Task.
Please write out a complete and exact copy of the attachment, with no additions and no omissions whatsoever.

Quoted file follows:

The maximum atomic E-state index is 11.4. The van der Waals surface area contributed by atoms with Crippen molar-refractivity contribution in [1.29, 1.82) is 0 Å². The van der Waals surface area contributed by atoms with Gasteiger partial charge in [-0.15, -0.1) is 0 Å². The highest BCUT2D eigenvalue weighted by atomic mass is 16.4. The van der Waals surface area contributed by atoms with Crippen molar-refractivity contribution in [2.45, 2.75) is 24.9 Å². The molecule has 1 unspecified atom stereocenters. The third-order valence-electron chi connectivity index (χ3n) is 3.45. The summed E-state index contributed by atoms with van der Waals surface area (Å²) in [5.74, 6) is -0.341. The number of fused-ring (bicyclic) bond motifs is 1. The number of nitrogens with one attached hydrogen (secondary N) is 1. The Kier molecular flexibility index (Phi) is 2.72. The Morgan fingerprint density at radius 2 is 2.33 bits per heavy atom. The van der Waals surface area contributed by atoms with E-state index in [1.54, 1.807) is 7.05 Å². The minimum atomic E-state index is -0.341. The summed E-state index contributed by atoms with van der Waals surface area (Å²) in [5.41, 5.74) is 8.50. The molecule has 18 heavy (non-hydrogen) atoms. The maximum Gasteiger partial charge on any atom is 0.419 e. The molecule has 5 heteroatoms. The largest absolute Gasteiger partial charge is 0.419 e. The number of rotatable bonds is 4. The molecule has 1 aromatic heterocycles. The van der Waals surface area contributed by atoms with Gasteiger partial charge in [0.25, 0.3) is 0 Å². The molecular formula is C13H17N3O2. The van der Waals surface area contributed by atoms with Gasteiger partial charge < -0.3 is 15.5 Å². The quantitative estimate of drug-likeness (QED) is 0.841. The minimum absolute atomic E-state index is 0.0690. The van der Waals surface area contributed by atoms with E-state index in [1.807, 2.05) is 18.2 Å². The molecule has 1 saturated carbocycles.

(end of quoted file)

The maximum atomic E-state index is 11.4. The van der Waals surface area contributed by atoms with Crippen molar-refractivity contribution in [1.29, 1.82) is 0 Å². The van der Waals surface area contributed by atoms with Gasteiger partial charge in [-0.15, -0.1) is 0 Å². The highest BCUT2D eigenvalue weighted by atomic mass is 16.4. The van der Waals surface area contributed by atoms with Crippen molar-refractivity contribution in [2.45, 2.75) is 24.9 Å². The molecule has 1 unspecified atom stereocenters. The third-order valence-electron chi connectivity index (χ3n) is 3.45. The summed E-state index contributed by atoms with van der Waals surface area (Å²) in [5.74, 6) is -0.341. The number of fused-ring (bicyclic) bond motifs is 1. The number of nitrogens with one attached hydrogen (secondary N) is 1. The Kier molecular flexibility index (Phi) is 2.72. The Morgan fingerprint density at radius 2 is 2.33 bits per heavy atom. The van der Waals surface area contributed by atoms with E-state index in [1.54, 1.807) is 7.05 Å². The minimum atomic E-state index is -0.341. The summed E-state index contributed by atoms with van der Waals surface area (Å²) in [5.41, 5.74) is 8.50. The molecule has 18 heavy (non-hydrogen) atoms. The maximum Gasteiger partial charge on any atom is 0.419 e. The molecule has 5 heteroatoms. The largest absolute Gasteiger partial charge is 0.419 e. The number of rotatable bonds is 4. The molecule has 1 aromatic heterocycles. The van der Waals surface area contributed by atoms with Gasteiger partial charge in [0.25, 0.3) is 0 Å². The molecular formula is C13H17N3O2. The van der Waals surface area contributed by atoms with Gasteiger partial charge < -0.3 is 15.5 Å². The quantitative estimate of drug-likeness (QED) is 0.841. The minimum absolute atomic E-state index is 0.0690. The van der Waals surface area contributed by atoms with E-state index in [1.807, 2.05) is 18.2 Å². The molecule has 1 saturated carbocycles.